Date of Completion

Spring 5-10-2009

Thesis Advisor(s)

Joerg Graf

Honors Major

Cell Biology


Cell Biology | Molecular Biology


The digestive tract symbiosis of the medicinal leech, Hirudo verbana, is a model system for studying the genes required for microbial colonization of digestive tracts, as H. verbana has only two species of bacteria that dominate the crop microbiota, Aeromonas veronii and a Rikenella-like bacterium. Signature-tagged mutagenesis (STM) of the A.

veronii strain, HM21R, revealed genes required for the colonization of the digestive tract. One of these mutants, JG573, has an interrupted gene that is predicted to encode a hypothetical protein. The region flanking the transposon insertion of this mutant was sequenced by primer walking.

Comparison of the flanking DNA to the databases revealed similarity to the rhs gene, whose function is not known. PCR was performed to confirm the presence of a transposon insertion by detecting a size difference between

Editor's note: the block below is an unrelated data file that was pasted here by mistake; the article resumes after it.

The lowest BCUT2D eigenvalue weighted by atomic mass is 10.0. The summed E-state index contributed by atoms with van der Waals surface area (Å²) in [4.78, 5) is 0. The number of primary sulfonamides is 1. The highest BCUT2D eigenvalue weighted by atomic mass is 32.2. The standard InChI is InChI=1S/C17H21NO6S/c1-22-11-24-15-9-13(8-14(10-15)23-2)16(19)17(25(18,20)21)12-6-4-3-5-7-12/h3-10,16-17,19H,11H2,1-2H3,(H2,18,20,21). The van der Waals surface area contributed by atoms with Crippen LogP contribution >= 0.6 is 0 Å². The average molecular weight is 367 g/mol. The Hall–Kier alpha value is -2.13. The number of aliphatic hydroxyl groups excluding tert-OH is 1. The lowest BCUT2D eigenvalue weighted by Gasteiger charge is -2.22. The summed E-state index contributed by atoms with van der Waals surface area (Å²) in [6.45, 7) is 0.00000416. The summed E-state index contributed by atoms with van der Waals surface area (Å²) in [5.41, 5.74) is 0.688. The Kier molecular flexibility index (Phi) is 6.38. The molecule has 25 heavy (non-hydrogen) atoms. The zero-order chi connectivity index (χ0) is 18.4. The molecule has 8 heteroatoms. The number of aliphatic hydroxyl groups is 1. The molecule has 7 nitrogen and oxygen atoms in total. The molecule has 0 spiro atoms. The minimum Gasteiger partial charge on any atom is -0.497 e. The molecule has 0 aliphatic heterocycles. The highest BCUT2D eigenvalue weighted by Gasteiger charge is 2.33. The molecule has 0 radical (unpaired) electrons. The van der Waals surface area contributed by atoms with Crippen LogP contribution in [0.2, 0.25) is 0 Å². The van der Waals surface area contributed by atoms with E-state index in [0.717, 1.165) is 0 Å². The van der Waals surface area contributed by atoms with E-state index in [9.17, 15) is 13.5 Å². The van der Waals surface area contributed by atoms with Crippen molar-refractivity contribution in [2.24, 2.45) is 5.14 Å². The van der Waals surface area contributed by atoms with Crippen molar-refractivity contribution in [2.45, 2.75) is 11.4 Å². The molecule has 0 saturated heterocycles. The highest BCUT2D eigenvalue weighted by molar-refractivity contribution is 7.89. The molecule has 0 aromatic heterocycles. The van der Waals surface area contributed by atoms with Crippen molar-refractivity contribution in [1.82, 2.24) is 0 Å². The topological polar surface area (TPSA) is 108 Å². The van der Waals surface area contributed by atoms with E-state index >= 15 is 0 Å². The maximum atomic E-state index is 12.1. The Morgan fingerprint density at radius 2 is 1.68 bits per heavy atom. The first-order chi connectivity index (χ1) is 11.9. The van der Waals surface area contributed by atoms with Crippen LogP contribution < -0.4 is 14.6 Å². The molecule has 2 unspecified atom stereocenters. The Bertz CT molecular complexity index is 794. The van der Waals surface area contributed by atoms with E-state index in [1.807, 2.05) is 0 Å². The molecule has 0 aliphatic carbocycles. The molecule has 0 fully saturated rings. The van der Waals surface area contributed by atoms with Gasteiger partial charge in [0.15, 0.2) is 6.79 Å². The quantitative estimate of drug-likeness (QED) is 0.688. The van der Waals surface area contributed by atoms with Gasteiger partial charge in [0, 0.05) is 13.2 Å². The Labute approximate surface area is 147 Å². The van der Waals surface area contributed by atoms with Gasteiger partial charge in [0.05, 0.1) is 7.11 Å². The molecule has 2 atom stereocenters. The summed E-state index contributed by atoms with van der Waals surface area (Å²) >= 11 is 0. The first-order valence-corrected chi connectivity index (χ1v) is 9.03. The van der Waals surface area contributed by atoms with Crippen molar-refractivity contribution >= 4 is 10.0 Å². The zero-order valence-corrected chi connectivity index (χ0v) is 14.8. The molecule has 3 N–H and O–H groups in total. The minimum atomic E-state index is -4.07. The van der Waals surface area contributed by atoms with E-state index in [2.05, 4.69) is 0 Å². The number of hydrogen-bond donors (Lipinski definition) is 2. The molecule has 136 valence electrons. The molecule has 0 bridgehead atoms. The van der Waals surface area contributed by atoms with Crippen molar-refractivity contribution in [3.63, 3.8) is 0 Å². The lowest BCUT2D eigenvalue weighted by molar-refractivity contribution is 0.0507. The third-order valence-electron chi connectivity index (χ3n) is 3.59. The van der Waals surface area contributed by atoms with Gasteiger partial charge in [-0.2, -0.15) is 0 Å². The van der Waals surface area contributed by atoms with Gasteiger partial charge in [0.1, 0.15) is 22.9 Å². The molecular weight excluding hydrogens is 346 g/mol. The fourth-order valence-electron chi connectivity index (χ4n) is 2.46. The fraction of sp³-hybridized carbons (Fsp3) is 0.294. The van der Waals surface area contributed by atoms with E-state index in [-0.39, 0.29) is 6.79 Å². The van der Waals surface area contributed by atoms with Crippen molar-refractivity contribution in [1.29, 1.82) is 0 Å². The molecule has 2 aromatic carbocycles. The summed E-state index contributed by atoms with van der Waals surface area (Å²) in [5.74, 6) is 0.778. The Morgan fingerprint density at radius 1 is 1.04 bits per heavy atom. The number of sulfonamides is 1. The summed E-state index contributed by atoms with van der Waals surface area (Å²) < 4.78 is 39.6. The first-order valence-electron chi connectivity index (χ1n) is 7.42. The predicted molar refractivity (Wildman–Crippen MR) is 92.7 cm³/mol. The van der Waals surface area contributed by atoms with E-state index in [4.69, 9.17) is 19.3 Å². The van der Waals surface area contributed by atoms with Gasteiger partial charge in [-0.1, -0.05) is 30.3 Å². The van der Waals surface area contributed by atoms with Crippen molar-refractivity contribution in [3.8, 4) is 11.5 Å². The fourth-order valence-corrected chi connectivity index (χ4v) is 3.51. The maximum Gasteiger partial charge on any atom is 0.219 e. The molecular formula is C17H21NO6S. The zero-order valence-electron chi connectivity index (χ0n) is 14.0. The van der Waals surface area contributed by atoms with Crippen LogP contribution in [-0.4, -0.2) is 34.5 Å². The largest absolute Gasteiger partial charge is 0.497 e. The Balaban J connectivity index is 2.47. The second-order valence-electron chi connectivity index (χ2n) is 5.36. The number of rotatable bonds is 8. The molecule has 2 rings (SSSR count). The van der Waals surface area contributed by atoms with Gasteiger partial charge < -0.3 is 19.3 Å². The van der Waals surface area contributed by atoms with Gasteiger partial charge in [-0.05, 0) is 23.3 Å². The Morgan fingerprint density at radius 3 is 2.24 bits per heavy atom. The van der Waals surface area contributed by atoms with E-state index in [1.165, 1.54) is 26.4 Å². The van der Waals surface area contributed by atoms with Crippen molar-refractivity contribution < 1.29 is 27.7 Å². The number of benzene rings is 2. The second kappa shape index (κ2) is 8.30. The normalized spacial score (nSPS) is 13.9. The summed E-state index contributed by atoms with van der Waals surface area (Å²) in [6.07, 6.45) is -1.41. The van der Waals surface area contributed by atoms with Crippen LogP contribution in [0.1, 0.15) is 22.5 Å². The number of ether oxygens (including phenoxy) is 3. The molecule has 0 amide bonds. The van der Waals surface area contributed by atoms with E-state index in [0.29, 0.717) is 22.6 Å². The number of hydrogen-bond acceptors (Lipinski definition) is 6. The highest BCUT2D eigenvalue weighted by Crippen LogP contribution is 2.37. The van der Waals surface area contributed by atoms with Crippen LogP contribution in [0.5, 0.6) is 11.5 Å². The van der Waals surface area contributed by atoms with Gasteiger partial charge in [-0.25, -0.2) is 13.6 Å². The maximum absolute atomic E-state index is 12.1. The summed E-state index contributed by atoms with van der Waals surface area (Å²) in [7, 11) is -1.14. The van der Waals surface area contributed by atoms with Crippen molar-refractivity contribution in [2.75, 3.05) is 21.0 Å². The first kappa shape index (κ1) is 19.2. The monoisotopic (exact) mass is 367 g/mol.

JG573 and the parent strain. The wild type rhs gene was isolated from the fosmid library DNA, and a Southern blot was performed on fosmids obtained from the wild type and mutant DNA. To identify in vitro phenotypes of the mutant, the following experiments were performed: an SDS sensitivity assay, a growth curve, and a screen for two hundred-forty possible phenotypes using Biolog plates. The ability of the mutant to colonize the leech digestive tract was assessed in a competition assay, which revealed that this mutant had no colonization defect at 18 h after feeding but had a dramatic defect by 24 h. These data suggest that an important physiological change occurs during this time that affects the viability of this mutant inside the leech.